For a Christian to wallow in sin and misery is for a butterfly to crawl miserably along the branch as if it were still a caterpillar.

2. Even if you’re a Christian, you don’t realize how radically fallen and blindly dysfunctional you remain.

If we understate the positive change in new birth, we also tend to understate the fallenness that remains. But Edwards knew of the strange dysfunctions that remain among all of us, including true believers. He saw it in himself.

Edwards spoke frequently, for example, of the lurking dangers of pride: “It is a sin that has, as it were, many lives. If you kill it, it will live still. If you suppress it in one shape, it rises in another. If you think it is all gone, it is there still. Like the coats of an onion, if you pull one form of it off, there is another underneath.”

We often don’t feel the weight of our sin. Why? Because of our sin. The disease is itself what prevents us from detecting the disease.

How do we get out? One answer is: read Jonathan Edwards. His sermons will do wonders to re-sharpen your blunted conscience and re-sensitize your heart to its fallenness.

3. Authentic discipleship to Jesus Christ calms and gentle-izes (not radicalizes and excites) Christians.

Edwards is famous for his hellfire sermons, but it is striking to trace the evolution of his preaching over his three decades in the pulpit. Scholars point out that the hellfire sermons were more typical of the young Edwards and gradually decreased over his career, while other themes grew increasingly strong: the beauty of Christ, the loveliness of holiness, the calmness of a justified life, the gentleness of God.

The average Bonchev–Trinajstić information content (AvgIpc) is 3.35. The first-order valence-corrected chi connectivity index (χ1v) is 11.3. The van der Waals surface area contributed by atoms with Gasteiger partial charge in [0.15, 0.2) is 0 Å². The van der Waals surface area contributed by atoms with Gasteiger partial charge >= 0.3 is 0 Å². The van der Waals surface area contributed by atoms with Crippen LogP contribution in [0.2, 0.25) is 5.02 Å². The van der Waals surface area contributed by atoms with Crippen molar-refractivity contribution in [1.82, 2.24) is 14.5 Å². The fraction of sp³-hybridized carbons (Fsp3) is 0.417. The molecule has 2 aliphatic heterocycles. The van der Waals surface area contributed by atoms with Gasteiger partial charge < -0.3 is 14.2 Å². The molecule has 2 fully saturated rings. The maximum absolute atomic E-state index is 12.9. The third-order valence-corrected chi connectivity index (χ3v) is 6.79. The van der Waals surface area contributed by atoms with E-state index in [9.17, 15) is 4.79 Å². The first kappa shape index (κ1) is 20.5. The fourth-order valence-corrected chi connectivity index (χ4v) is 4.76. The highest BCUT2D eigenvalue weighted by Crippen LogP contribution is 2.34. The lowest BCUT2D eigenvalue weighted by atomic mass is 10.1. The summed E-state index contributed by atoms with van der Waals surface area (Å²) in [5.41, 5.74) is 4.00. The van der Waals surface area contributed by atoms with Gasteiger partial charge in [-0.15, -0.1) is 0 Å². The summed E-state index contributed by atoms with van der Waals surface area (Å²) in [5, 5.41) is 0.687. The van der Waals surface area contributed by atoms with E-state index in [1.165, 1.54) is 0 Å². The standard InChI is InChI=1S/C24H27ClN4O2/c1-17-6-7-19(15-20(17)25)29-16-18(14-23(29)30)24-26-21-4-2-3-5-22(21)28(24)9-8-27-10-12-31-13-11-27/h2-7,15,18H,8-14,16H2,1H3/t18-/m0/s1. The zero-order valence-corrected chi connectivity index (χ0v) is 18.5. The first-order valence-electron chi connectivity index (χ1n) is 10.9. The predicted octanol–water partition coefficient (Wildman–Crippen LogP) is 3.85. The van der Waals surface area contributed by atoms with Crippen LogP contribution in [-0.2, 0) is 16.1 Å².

A sermon that nicely sums up the core of Edwards’ ministry is “The Spirit of the True Saints Is a Spirit of Divine Love,” based on 1 John 4:16. There we read statements like:

  • “The very nature of God is love. If it should be enquired what God is, it might be answered that he is an infinite and incomprehensible fountain of love.”
  • “He who has divine love in him has a wellspring of true happiness that he carries about in his own breast, a fountain of sweetness, a spring of the water of life. There is a pleasant calmness and serenity and brightness in the soul that accompanies the exercises of this holy affection.”
  • “God in Christ allows such little, poor creatures as you are to come to him, to love communion with him, and to maintain a communication of love with him. You may go to God and tell him how you love him and open your heart and he will accept of it.”

That, more than anything else, is the pulsating core of Edwards’ ministry. Radical godliness is not obnoxious, showy, or boisterous. It is quiet, gentle, and serene.

4. Christianity is gain, and only gain.

Toward the end of his life, Edwards was kicked out of his church by a vote of ten to one—by professing Christians, upstanding church members. This, and other trials he encountered during his life, lead me to conclude that the lofty vision of Christian living that he has left to us is not naïve idealism. He felt the pain not only of rejection, but of rejection by close friends and family members who were part of his church. And yet, having his eyes opened to present pain did not close his eyes to future glory.

Why? Because we will have God, in heaven, unfiltered, forever. Consider the following breathtaking statement:

The glorious excellencies and beauty of God will be what will forever entertain the minds of the saints, and the love of God will be their everlasting feast. The redeemed will indeed enjoy other things; they will enjoy the angels, and will enjoy one another: but that which they shall enjoy in the angels, or in each other, or in any thing else whatsoever that will yield them delight and happiness, will be what shall be seen of God in them.

Christians leave nothing behind when they die. All is gain.

5. Revival is not what you think it is.